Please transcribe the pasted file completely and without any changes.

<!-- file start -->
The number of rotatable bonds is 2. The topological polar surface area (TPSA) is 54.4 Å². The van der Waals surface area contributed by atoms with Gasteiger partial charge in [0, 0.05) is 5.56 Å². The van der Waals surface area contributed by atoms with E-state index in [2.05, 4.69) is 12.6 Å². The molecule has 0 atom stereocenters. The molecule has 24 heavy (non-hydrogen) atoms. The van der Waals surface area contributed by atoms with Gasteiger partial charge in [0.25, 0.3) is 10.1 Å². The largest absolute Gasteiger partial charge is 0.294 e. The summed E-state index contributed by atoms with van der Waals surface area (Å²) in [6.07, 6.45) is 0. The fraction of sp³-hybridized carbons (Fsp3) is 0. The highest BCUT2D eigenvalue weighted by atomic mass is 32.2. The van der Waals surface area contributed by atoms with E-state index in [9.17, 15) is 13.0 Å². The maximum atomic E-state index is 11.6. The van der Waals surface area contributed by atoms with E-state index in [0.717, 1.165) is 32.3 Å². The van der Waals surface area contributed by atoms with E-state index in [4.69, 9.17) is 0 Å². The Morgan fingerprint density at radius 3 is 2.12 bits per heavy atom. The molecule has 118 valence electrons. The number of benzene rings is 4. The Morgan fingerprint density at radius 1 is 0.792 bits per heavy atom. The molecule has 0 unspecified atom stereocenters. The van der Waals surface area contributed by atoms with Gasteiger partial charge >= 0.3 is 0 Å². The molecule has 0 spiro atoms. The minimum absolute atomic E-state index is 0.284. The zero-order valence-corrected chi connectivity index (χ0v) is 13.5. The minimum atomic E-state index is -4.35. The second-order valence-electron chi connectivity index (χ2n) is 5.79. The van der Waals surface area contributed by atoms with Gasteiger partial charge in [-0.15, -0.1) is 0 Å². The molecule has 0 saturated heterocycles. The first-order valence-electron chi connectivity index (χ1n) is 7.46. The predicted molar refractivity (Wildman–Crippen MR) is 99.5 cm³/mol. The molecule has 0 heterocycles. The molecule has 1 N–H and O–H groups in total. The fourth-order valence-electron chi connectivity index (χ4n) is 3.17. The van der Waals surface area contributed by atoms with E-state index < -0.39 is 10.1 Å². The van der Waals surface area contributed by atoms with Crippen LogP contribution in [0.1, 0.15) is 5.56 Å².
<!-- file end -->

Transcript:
The number of rotatable bonds is 2. The topological polar surface area (TPSA) is 54.4 Å². The van der Waals surface area contributed by atoms with Gasteiger partial charge in [0, 0.05) is 5.56 Å². The van der Waals surface area contributed by atoms with E-state index in [2.05, 4.69) is 12.6 Å². The molecule has 0 atom stereocenters. The molecule has 24 heavy (non-hydrogen) atoms. The van der Waals surface area contributed by atoms with Gasteiger partial charge in [0.25, 0.3) is 10.1 Å². The largest absolute Gasteiger partial charge is 0.294 e. The summed E-state index contributed by atoms with van der Waals surface area (Å²) in [6.07, 6.45) is 0. The fraction of sp³-hybridized carbons (Fsp3) is 0. The highest BCUT2D eigenvalue weighted by atomic mass is 32.2. The van der Waals surface area contributed by atoms with E-state index in [9.17, 15) is 13.0 Å². The maximum atomic E-state index is 11.6. The van der Waals surface area contributed by atoms with E-state index in [0.717, 1.165) is 32.3 Å². The van der Waals surface area contributed by atoms with E-state index in [4.69, 9.17) is 0 Å². The Morgan fingerprint density at radius 3 is 2.12 bits per heavy atom. The molecule has 118 valence electrons. The number of benzene rings is 4. The Morgan fingerprint density at radius 1 is 0.792 bits per heavy atom. The molecule has 0 unspecified atom stereocenters. The van der Waals surface area contributed by atoms with Gasteiger partial charge >= 0.3 is 0 Å². The molecule has 0 spiro atoms. The minimum absolute atomic E-state index is 0.284. The zero-order valence-corrected chi connectivity index (χ0v) is 13.5. The minimum atomic E-state index is -4.35. The second-order valence-electron chi connectivity index (χ2n) is 5.79. The van der Waals surface area contributed by atoms with Gasteiger partial charge in [-0.15, -0.1) is 0 Å². The molecule has 0 saturated heterocycles. The first-order valence-electron chi connectivity index (χ1n) is 7.46. The predicted molar refractivity (Wildman–Crippen MR) is 99.5 cm³/mol. The molecule has 0 heterocycles. The molecule has 1 N–H and O–H groups in total. The fourth-order valence-electron chi connectivity index (χ4n) is 3.17. The van der Waals surface area contributed by atoms with E-state index < -0.39 is 10.1 Å². The van der Waals surface area contributed by atoms with Crippen LogP contribution in [0.1, 0.15) is 5.56 Å².